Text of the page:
The nominations in these years raised questions about gender parity within the art world and also reflected the increasing use of video.
In 1996 an all-male shortlist attracted some disapproval in a year when young female artists had been particularly visible. The selection of an all-female shortlist in the following year – the first in the prize’s history – was seen by some as an attempt to rectify this imbalance. Others accused the jury of overt political correctness. Douglas Gordon was the first artist working with film and video to win the prize confirming the growing acceptance of these mediums.
This was reinforced when Gillian Wearing was awarded the prize in 1997, for her work with film and photography.
Artists and works on display:
Confessions of a Justified Sinner 1995
Fondation Cartier pour l’art contemporain, Paris
In the early 1990s Douglas Gordon produced a series of projected works using fragments of existing film footage which he manipulated in order to draw the viewer’s attention to unseen details. These works investigate the psychological impact of the moving image and themes of perception, memory and voyeurism.
Confessions of a Justified Sinner combines three clips from an early film version of R.L. Stevenson’s novel The Strange Case of Dr Jekyll and Mr Hyde that capture saintly Jekyll transforming into monstrous Hyde. The footage is enlarged, slowed down and projected onto two separate screens, one negative and one positive, in order to prolong and blur the two states.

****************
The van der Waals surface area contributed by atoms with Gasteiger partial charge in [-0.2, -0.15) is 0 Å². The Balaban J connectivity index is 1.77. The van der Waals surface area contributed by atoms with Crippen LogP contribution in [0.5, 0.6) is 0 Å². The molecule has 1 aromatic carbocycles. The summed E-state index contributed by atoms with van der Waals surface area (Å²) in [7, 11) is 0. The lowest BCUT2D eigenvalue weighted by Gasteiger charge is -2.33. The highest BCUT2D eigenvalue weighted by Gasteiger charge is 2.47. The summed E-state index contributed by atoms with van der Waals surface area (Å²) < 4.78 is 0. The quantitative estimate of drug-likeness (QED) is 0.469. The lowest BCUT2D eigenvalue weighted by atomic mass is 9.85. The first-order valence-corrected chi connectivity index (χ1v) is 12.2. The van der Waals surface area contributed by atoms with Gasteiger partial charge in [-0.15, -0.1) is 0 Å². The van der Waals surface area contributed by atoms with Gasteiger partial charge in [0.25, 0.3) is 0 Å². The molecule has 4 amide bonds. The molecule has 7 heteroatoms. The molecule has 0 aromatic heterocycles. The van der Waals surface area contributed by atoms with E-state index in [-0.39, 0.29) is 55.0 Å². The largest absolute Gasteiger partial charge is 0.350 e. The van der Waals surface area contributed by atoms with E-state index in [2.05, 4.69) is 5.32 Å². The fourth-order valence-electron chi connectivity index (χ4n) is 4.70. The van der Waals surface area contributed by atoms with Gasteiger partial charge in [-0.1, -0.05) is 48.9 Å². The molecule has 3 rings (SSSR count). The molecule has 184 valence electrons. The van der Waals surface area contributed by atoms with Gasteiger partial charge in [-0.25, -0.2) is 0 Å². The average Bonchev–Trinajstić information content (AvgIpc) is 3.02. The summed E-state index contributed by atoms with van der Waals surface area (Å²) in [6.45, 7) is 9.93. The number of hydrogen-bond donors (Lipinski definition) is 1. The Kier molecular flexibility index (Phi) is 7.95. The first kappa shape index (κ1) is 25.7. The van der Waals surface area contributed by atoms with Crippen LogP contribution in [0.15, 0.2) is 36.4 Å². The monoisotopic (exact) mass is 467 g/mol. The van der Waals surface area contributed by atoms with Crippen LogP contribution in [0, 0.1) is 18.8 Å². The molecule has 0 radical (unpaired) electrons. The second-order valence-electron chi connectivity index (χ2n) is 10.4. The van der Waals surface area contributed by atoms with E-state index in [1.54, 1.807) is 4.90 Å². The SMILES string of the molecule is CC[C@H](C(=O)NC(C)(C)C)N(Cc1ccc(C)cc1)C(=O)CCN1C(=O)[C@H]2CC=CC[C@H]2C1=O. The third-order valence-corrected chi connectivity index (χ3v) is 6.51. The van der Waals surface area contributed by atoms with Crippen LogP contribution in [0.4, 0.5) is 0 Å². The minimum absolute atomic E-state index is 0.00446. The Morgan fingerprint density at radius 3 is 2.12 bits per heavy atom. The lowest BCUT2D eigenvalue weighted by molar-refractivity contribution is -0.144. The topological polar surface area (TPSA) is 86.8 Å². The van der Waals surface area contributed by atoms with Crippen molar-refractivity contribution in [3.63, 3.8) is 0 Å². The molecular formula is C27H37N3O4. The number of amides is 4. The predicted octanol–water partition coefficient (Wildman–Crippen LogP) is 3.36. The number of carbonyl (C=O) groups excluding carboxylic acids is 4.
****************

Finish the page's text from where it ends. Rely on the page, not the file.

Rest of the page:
60 minute silence 1996
Video single screen
Arts Council Collection, Southbank Centre, London
Gillian Wearing has often collaborated with members of the public to make her photographs and videos – in this case she worked with twenty-six police officers. Initially the viewer appears to be presented with a life-size photograph. However, slight movements and individual shuffles make it apparent that this is a real-time moving image.
Wearing requested that the group remain still over a sixty-minute period and as the time progresses the tension builds, raising prevalent questions about control and surveillance. When the hour is up, one officer releases a cry of relief, breaking the tense silence.